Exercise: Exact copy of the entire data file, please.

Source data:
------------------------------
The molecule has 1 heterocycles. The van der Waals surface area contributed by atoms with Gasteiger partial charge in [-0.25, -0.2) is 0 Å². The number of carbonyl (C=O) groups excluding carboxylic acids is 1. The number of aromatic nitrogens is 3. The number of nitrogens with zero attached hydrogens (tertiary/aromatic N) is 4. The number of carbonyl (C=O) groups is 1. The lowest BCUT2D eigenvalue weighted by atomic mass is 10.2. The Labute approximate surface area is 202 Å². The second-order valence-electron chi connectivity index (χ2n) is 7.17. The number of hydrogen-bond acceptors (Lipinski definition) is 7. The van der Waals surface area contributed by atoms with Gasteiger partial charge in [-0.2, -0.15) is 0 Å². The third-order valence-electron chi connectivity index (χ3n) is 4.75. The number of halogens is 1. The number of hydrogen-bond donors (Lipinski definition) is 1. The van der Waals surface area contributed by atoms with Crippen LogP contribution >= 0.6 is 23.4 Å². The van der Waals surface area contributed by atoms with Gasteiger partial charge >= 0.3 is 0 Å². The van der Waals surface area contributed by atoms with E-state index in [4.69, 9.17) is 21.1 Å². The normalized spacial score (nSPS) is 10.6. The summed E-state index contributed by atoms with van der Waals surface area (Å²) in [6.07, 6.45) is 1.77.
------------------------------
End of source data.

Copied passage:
The molecule has 1 heterocycles. The van der Waals surface area contributed by atoms with Gasteiger partial charge in [-0.25, -0.2) is 0 Å². The number of carbonyl (C=O) groups excluding carboxylic acids is 1. The number of aromatic nitrogens is 3. The number of nitrogens with zero attached hydrogens (tertiary/aromatic N) is 4. The number of carbonyl (C=O) groups is 1. The lowest BCUT2D eigenvalue weighted by atomic mass is 10.2. The Labute approximate surface area is 202 Å². The second-order valence-electron chi connectivity index (χ2n) is 7.17. The number of hydrogen-bond acceptors (Lipinski definition) is 7. The van der Waals surface area contributed by atoms with Gasteiger partial charge in [-0.2, -0.15) is 0 Å². The third-order valence-electron chi connectivity index (χ3n) is 4.75. The number of halogens is 1. The number of hydrogen-bond donors (Lipinski definition) is 1. The van der Waals surface area contributed by atoms with Crippen LogP contribution >= 0.6 is 23.4 Å². The van der Waals surface area contributed by atoms with Gasteiger partial charge >= 0.3 is 0 Å². The van der Waals surface area contributed by atoms with E-state index in [4.69, 9.17) is 21.1 Å². The normalized spacial score (nSPS) is 10.6. The summed E-state index contributed by atoms with van der Waals surface area (Å²) in [6.07, 6.45) is 1.77.